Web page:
When looking specifically at human studies, there has been a failure of creatine supplementation to induce or exacerbate kidney damage in people with amyotrophic lateral sclerosis (ALS). Subjects do not experience kidney damage for up to or over a year’s worth of supplementation in the 5-10g range.[505][506][507] Postmenopausal women,[517] people with type II diabetes,[518] people on hemodialysis,[313] otherwise healthy elderly,[519] young people,[454][520][521] and athletes do not experience kidney damage either.[324] Moreover, numerous scientific reviews on both the long- and short-term safety of supplemental creatine have consistently found no adverse effects on kidney function in a wide range of doses.[522][523][524][452][525][451][526][527] However, while doses >10 g/day have been found not to impair kidney function, there are fewer long-term trials using such high chronic daily intakes.[527]
All you need to know about low creatinine levels Creatinine is a waste material in the body, and low levels can suggest a shortfall in liver function or activity. This MNT Knowledge Center feature looks at low creatinine levels., as well as information on what creatinine is, how it affects the body, and how to increase low creatinine levels. Read now
I'm 6'1" 175 pounds 27 years old. I would like to increase my general muscle mass and reduce my stomach fat. I would consider myself and ectomorph (hard gainer) as I have never really developed much muscle while I've always been very active in sports and periodic weight training. Over the past year I lost about 30 pounds (nearly all fat) by reducing my caloric intake effectively and regular whole body exercises. I was on my way to my ideal body composition until I became a bike courier. I've been a bike messenger for 9 months and recently my stomach fat has started to return. I'm riding 50+ miles each weekday riding for 9 hours a day. How many calories should I be eating? I've tried everywhere between 2400-3,500 cal/day. Is it possible for me to be eating too few calories while still accumulating stomach fat? Is it realistic for me to be able to maintain or even build muscle mass in this scenario? Please help, thanks.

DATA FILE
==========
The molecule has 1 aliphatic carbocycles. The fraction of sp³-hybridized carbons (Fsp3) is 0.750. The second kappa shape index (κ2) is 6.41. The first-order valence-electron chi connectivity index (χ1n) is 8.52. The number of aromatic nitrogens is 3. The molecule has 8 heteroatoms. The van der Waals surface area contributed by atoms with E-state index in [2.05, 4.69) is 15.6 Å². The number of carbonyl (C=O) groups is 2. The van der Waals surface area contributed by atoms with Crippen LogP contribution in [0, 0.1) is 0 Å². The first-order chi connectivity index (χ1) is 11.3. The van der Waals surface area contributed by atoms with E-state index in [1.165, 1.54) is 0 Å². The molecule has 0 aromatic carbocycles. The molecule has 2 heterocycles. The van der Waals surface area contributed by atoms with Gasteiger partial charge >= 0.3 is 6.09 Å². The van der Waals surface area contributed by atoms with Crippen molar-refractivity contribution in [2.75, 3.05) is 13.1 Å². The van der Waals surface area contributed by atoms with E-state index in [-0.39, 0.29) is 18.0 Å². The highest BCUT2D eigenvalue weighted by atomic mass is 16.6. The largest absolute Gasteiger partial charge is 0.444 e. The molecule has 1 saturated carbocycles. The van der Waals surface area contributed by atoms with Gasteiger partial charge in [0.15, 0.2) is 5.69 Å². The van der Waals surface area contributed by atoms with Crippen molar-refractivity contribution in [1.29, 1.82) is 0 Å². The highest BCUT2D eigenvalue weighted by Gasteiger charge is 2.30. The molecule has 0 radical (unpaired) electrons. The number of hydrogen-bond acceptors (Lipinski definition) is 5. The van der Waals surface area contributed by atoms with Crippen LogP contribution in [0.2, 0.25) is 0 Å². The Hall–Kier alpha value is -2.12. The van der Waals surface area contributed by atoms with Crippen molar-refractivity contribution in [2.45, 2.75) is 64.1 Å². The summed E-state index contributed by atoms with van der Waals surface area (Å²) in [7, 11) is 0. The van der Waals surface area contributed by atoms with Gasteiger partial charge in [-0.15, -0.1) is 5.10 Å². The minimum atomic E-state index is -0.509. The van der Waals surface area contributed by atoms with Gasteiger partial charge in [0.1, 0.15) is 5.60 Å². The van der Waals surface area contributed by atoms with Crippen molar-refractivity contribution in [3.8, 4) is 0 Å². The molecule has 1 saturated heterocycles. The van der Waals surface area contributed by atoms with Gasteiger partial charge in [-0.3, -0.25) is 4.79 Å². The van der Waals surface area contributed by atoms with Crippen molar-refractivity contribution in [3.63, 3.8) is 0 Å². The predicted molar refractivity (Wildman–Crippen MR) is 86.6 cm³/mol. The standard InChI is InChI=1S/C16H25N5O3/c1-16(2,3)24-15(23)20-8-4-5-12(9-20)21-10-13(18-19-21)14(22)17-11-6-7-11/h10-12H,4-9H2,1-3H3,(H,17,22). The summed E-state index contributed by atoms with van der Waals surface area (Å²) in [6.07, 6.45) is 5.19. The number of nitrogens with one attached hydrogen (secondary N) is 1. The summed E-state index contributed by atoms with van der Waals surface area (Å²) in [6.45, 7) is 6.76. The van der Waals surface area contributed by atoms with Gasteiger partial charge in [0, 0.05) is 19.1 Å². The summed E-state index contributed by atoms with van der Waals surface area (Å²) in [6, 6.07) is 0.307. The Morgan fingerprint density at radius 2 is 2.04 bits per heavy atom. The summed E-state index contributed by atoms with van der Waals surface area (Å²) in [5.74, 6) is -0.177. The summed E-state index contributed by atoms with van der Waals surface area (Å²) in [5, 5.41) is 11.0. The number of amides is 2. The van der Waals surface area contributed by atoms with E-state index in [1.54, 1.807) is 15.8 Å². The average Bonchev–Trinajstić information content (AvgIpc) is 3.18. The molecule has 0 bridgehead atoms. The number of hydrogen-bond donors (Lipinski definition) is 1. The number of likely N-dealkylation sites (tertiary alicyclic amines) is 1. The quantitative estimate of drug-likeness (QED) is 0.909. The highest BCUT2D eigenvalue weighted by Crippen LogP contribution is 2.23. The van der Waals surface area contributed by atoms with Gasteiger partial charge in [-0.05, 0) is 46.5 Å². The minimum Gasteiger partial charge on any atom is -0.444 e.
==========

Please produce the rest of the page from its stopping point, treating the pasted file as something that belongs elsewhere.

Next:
In standard dosages (5-10g creatine monohydrate) the bioavailability of creatine in humans is approximately 99%,[68][83] although this value is subject to change with different conjugates (forms) of creatine and dosages.[83] Coingestion of cyclocreatine (an analogue) can reduce uptake by about half[131] and coincubation of taurine, choline, glycine, or beta-alanine had minimal attenuation of absorption, which is likely not practically relevant.[131] The inhibition noted with cyclocreatine may be due to receptor saturation.

That means it's an important part of your overall fitness and it benefits people of all ages, plus it may be particularly important for people with health issues such as obesity, arthritis, or a heart condition. The Centers for Disease Control Prevention physical activity guidelines recommend that adults do muscle-strengthening activities on at least two or more days each week (targeting the legs, hips, back, abdomen, chest, shoulders, and arms). (2)


Why less volume for the smaller muscle groups, you ask? Partially because they are smaller, but mostly because they get a ton of indirect volume while training the bigger muscle groups (e.g. your biceps get hit pretty hard while training back, triceps get hit pretty hard while training chest and shoulders, shoulders get hit pretty hard while training chest, etc.).